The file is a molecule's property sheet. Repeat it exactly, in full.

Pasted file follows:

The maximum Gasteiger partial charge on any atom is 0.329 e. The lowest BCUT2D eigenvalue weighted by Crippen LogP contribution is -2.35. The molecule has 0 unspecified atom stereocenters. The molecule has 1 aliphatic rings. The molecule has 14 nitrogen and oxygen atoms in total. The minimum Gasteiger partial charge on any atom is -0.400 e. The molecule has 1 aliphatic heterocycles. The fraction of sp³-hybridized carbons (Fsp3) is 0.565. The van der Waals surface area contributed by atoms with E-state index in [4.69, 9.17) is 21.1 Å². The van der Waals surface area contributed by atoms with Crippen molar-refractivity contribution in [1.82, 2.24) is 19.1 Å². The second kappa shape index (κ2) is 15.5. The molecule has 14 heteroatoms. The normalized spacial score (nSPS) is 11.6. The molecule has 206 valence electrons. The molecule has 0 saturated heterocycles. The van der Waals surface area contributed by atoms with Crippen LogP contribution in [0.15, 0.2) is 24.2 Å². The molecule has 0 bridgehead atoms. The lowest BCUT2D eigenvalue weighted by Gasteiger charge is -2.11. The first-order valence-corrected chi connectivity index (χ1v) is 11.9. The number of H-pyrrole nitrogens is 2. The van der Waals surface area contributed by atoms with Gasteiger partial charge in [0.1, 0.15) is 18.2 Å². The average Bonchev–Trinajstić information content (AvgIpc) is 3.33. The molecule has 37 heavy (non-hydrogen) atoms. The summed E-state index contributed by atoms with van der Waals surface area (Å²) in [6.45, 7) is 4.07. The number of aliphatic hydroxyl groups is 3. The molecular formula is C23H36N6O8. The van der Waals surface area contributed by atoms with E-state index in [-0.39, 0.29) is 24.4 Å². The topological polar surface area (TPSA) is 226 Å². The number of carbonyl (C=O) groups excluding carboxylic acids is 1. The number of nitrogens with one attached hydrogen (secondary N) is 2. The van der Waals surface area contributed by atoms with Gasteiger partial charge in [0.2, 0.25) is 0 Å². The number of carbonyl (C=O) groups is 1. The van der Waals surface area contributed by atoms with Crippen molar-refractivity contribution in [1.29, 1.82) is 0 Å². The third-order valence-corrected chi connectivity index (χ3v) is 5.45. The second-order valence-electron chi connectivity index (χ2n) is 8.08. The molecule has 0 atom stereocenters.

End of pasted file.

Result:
The maximum Gasteiger partial charge on any atom is 0.329 e. The lowest BCUT2D eigenvalue weighted by Crippen LogP contribution is -2.35. The molecule has 0 unspecified atom stereocenters. The molecule has 1 aliphatic rings. The molecule has 14 nitrogen and oxygen atoms in total. The minimum Gasteiger partial charge on any atom is -0.400 e. The molecule has 1 aliphatic heterocycles. The fraction of sp³-hybridized carbons (Fsp3) is 0.565. The van der Waals surface area contributed by atoms with E-state index in [4.69, 9.17) is 21.1 Å². The van der Waals surface area contributed by atoms with Crippen molar-refractivity contribution in [1.82, 2.24) is 19.1 Å². The second kappa shape index (κ2) is 15.5. The molecule has 14 heteroatoms. The normalized spacial score (nSPS) is 11.6. The molecule has 206 valence electrons. The molecule has 0 saturated heterocycles. The van der Waals surface area contributed by atoms with Crippen LogP contribution in [0.15, 0.2) is 24.2 Å². The molecule has 0 bridgehead atoms. The lowest BCUT2D eigenvalue weighted by Gasteiger charge is -2.11. The first-order valence-corrected chi connectivity index (χ1v) is 11.9. The number of H-pyrrole nitrogens is 2. The van der Waals surface area contributed by atoms with Gasteiger partial charge in [0.1, 0.15) is 18.2 Å². The average Bonchev–Trinajstić information content (AvgIpc) is 3.33. The molecule has 37 heavy (non-hydrogen) atoms. The summed E-state index contributed by atoms with van der Waals surface area (Å²) in [6.45, 7) is 4.07. The number of aliphatic hydroxyl groups is 3. The molecular formula is C23H36N6O8. The van der Waals surface area contributed by atoms with E-state index in [-0.39, 0.29) is 24.4 Å². The topological polar surface area (TPSA) is 226 Å². The number of carbonyl (C=O) groups excluding carboxylic acids is 1. The number of nitrogens with one attached hydrogen (secondary N) is 2. The van der Waals surface area contributed by atoms with Gasteiger partial charge in [0.2, 0.25) is 0 Å². The number of carbonyl (C=O) groups is 1. The van der Waals surface area contributed by atoms with Crippen molar-refractivity contribution in [1.29, 1.82) is 0 Å². The third-order valence-corrected chi connectivity index (χ3v) is 5.45. The second-order valence-electron chi connectivity index (χ2n) is 8.08. The molecule has 0 atom stereocenters.